A few weeks ago I decided to give Sublime Text 2 a try. I have a habit of switching text editors fairly frequently. Seeing as we sit staring at our text editors for the majority of the day I find it refreshing to switch editors every couple of months. I've heard good things about Sublime Text 2. I spent some time setting it up this week just the way I like it. It has a lot of settings and options that can be a bit overwhelming.
If you're a designer like me, the horrid UI will set you off Sublime instantly. There is a solution though. The first add-on you'll want to get is Soda theme by Ian Hill. This improves the UI and makes it much more Apple-like. As a bonus there are a couple of nice syntax themes that Ian has included with the project.
If you've used Textmate or Espresso you'll know about bundles (or 'sugars' for Espresso). There was never an easy way to install bundles from the app itself or a central repository for to find the bundles. Sublime has a brilliant package manager that you can install that makes finding and installing bundles a breeze.
Just open up the console in Sublime by press control + ` and paste this in:
import urllib2,os; pf='Package Control.sublime-package'; ipp=sublime.installed_packages_path(); os.makedirs(ipp) if not os.path.exists(ipp) else None; urllib2.install_opener(urllib2.build_opener(urllib2.ProxyHandler())); open(os.path.join(ipp,pf),'wb').write(urllib2.urlopen('http://sublime.wbond.net/'+pf.replace(' ','%20')).read()); print 'Please restart Sublime Text to finish installation'
Now you can install packages by pressing command + shift + p to bring up the command palette. Type 'install' and choose 'Package Control: Install Package'. It will bring up list a available packages you can install. Alternatively, if you don't know what you want you can browse the packages online.
I found a few packages that are definitely worth looking at for front-end development. Remember you can install all of these directly from the package manager inside of Sublime:
- Sidebar Enhancements - Adds much needed menu options to the sidebar.
- Alignment - For aligning variables. Very useful for anyone anal about their code.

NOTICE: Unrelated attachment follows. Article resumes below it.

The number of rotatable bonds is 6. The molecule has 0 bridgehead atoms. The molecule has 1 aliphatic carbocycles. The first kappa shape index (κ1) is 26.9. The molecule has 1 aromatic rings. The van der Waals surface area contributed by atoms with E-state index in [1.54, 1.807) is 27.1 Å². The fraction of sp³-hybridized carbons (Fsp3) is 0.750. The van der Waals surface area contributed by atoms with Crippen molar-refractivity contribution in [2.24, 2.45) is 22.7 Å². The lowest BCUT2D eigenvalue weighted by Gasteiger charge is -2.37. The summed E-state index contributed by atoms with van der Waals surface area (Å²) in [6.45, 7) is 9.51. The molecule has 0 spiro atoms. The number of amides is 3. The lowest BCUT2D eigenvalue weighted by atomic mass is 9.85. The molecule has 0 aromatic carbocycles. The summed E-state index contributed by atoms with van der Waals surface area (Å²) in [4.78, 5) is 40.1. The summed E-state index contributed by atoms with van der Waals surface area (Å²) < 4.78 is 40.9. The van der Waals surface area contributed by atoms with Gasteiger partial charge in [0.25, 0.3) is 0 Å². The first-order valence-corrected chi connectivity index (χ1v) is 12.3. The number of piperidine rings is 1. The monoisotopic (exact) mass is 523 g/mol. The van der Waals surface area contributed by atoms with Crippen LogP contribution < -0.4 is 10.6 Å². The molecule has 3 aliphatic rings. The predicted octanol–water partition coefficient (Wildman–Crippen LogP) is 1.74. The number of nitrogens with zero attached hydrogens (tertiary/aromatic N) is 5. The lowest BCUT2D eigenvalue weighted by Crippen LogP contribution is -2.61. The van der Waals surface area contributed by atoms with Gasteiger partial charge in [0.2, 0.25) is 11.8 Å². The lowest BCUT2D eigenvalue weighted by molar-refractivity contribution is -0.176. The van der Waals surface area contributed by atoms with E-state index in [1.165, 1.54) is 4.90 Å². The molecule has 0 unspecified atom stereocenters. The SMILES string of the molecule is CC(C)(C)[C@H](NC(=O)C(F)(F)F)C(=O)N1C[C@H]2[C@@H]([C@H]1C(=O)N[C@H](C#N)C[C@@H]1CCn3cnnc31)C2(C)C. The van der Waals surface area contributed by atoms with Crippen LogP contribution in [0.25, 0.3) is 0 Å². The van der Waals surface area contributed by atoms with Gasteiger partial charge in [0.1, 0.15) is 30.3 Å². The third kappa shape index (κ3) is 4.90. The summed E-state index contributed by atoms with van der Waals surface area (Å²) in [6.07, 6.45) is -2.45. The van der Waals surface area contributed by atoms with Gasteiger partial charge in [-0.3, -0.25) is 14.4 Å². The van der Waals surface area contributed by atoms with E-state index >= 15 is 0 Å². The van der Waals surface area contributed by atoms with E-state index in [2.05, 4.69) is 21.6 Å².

- Backbone.js Bundle - A few simple snippets for models, view and collections. It could definitely do with a few more snippets though.
- Can I Use - Lets you check support for a browser features using caniuse.com. Just select a work and press control + alt + f to search for it. Super handy.
- Colour Picker - Extremely useful for CSS development. Just press command + shift + c to open the colour picker.
- DocBlockr - Adds docblock support for many languages. Type
/**above a function and press tab. Brilliant.
- Gist - Create, edit and use gists from your Github account right within Sublime. I've started using for all my snippets. I originally discovered this workflow in this article from Nettuts.
- JSLint - Inline JSLinting. It highlights potential errors in a file. I honestly don't lint my JS that much nowadays. I've used it so much in th e past that I don't really need it anymore.
There are a few others that add language-specific support, but I'm sure you'll be able to find them. There are a many, many more packages but these are the ones I've found most useful.
Taking it further
These are just some of the addons I've found to make Sublime more awesome. I'm still learning all of the shortcut keys but I'm really impressed with the application overall. It's the little things that are making it a joy to use. It takes a bit of getting used to and it's definitely not as pretty as Espresso but the language support is much better. Hopefully Espresso gets more language support and I can switch back. Unfortunately what makes a text editor popular are the bundles available for it and bundles can really only become abundant when an application is popular.
It's been nice switching to a new editor. Maybe something new will come around in the next few months (like Chocolat) that can make work just a little bit more interesting again.